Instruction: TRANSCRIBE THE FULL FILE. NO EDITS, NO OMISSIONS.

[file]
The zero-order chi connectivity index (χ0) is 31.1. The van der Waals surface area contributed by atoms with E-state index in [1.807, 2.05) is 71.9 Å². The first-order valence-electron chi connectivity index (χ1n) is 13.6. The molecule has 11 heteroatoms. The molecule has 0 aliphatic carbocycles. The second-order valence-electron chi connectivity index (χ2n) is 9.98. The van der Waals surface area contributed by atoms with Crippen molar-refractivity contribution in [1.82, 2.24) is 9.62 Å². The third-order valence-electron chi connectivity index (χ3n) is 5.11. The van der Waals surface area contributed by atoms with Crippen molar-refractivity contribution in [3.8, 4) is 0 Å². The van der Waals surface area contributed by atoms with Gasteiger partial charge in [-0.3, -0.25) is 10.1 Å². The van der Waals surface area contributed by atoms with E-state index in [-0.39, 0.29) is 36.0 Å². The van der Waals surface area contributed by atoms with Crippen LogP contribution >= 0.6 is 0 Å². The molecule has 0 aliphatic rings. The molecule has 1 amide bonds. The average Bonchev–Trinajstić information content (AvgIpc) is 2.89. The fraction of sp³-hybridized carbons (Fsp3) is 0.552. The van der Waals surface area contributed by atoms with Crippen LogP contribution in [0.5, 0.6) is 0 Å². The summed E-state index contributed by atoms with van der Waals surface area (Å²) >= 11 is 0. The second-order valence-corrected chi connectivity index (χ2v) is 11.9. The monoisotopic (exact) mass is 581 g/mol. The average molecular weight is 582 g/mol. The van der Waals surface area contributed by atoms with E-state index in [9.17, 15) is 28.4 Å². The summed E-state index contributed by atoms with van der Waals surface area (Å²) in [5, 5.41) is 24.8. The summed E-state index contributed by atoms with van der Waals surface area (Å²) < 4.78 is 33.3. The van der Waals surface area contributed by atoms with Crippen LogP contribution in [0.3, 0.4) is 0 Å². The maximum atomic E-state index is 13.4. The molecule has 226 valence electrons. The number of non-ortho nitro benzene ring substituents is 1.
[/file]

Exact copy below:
The zero-order chi connectivity index (χ0) is 31.1. The van der Waals surface area contributed by atoms with E-state index in [1.807, 2.05) is 71.9 Å². The first-order valence-electron chi connectivity index (χ1n) is 13.6. The molecule has 11 heteroatoms. The molecule has 0 aliphatic carbocycles. The second-order valence-electron chi connectivity index (χ2n) is 9.98. The van der Waals surface area contributed by atoms with Crippen molar-refractivity contribution in [1.82, 2.24) is 9.62 Å². The third-order valence-electron chi connectivity index (χ3n) is 5.11. The van der Waals surface area contributed by atoms with Crippen molar-refractivity contribution in [3.8, 4) is 0 Å². The van der Waals surface area contributed by atoms with Gasteiger partial charge in [-0.3, -0.25) is 10.1 Å². The van der Waals surface area contributed by atoms with E-state index in [-0.39, 0.29) is 36.0 Å². The van der Waals surface area contributed by atoms with Crippen LogP contribution >= 0.6 is 0 Å². The molecule has 0 aliphatic rings. The molecule has 1 amide bonds. The average Bonchev–Trinajstić information content (AvgIpc) is 2.89. The fraction of sp³-hybridized carbons (Fsp3) is 0.552. The van der Waals surface area contributed by atoms with Crippen LogP contribution in [0.5, 0.6) is 0 Å². The summed E-state index contributed by atoms with van der Waals surface area (Å²) >= 11 is 0. The second-order valence-corrected chi connectivity index (χ2v) is 11.9. The monoisotopic (exact) mass is 581 g/mol. The average molecular weight is 582 g/mol. The van der Waals surface area contributed by atoms with E-state index in [9.17, 15) is 28.4 Å². The summed E-state index contributed by atoms with van der Waals surface area (Å²) in [5, 5.41) is 24.8. The summed E-state index contributed by atoms with van der Waals surface area (Å²) < 4.78 is 33.3. The van der Waals surface area contributed by atoms with Crippen LogP contribution in [0.3, 0.4) is 0 Å². The maximum atomic E-state index is 13.4. The molecule has 226 valence electrons. The number of non-ortho nitro benzene ring substituents is 1.